Ruth Orkin: A Great Photographer – Finally Recognized | – Culture

Status: 03.09.2021 11:42 a.m

An illustrated book has been published by Hatje Cantz Verlag, presenting the fascinating work of Ruth Orkin, who lives in New York. The photographer took great pictures of life in New York in the first half of the 20th century.

by Silke Lahmann-Lammert

New York, 1952: Three children are squatting in a doorway playing cards. The two girls and their little friend are clearly having trouble holding their paper in their hands. Nevertheless, they act like savvy poker pros. Especially the little blonde in the middle is a real snot: she bluffs, teases and shamelessly looks into the cards of her fellow players.

Ruth Orkin’s dream job: cinematographer

Ruth Orkin recorded the black-and-white series in quick succession, giving her “Card Players” flip-book charm:

“My original interest was film. Maybe it’s because I wanted to tell stories with my photos. Even if the images weren’t moving.”
Ruth Orkins

As a teenager, the daughter of a silent film actress worked at Metro-Goldwyn-Mayer. However, Ruth Orkin had to give up her dream job as a camerawoman. At the end of the 1930s, the big Hollywood studios only trained men on the camera. Orkin instead studied photojournalism. In 1939, the 18-year-old drew attention to herself for the first time – with pictures of a bicycle tour that she had undertaken all by herself from Los Angeles to the World’s Fair in New York.

Countless photos of New York and its inhabitants

The east coast metropolis became her adopted home. From the 1940s until her death in 1985, Ruth Orkin captured the city and its residents in countless photos: lovers in Central Park, families dressed up at street parades, girls sunbathing on shipping containers on the Hudson River. As a freelance photo reporter, she sold her photos to newspapers and magazines. Not without complaining

” […] that some male photographers were paid more than me for the same job. The answer I heard was excuses or sentences like: ‘You don’t have to support a family either.'”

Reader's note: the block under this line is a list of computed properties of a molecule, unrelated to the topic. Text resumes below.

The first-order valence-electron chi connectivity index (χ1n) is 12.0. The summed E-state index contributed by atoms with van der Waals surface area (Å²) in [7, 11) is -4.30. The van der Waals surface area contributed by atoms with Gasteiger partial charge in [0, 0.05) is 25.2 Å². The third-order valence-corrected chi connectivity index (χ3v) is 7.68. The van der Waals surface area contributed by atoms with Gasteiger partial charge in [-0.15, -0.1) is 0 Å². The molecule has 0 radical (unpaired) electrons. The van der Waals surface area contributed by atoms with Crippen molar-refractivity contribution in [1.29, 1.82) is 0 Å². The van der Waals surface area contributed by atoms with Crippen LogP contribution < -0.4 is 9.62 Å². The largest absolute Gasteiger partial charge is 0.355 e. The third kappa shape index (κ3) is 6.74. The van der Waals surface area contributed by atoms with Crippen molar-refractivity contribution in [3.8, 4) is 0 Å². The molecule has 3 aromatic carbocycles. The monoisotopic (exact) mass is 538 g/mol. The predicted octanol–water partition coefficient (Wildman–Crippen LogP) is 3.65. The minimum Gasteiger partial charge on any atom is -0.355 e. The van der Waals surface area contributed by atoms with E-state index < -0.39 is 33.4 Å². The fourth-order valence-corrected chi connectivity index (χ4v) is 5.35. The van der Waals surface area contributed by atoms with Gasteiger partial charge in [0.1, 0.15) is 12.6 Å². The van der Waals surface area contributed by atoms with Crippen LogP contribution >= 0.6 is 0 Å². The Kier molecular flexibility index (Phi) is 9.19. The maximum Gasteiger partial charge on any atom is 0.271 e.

Ruth Orkins

The celebrities trusted Ruth Orkin

Only in one respect did she have it easier than her male colleagues:

“Strangers are less suspicious. With a smile, utmost innocence and kindness, I managed to get even people in front of the camera who were initially dismissive.”
Ruth Orkins

Whether Orkin focused on writers like TH Auden and Tennessee Williams or film directors like Alfred Hitchcock and Orson Welles, the celebrities appear like people next door in their portraits. The young Leonard Bernstein even let her photograph him shirtless.

Invented Stories

Orkin’s work quickly attracted attention among photography connoisseurs. Her black-and-white series “The Card Players” even made it into Edward Steichen’s legendary “Family of Man” exhibition at the New York Museum of Modern Art. The legend persists to this day that the pictures are snapshots of Orkins Daughter Mary and two of her playmates.

Photographer Wayne Miller suggested the Card Players series to Steichen after finding them in a shoe box in Orkin’s closet. But none of this is true, explains photo historian Kristen Gresh in the illustrated book “Ruth Orkin – A Photo Spirit”. But the made-up story shows how little people still trust women behind the camera: “The legend ignores and marginalizes Orkin’s professional life as a photojournalist.”

The new book does away with the myth of the talented amateur snapper and gives Ruth Orkin the respect she deserves: as one of the great American photographers of the 20th century.

A Photo Spirit

by Ruth Orkin

Page number:
240 pages
photo book
Additional info:
With texts in English by Ruth Orkin, her daughter Mary Engel and art historian Kristen Gresh
Hatje Cantz
Order number:

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NDR Culture | 05.09.2021 | 5:40 p.m

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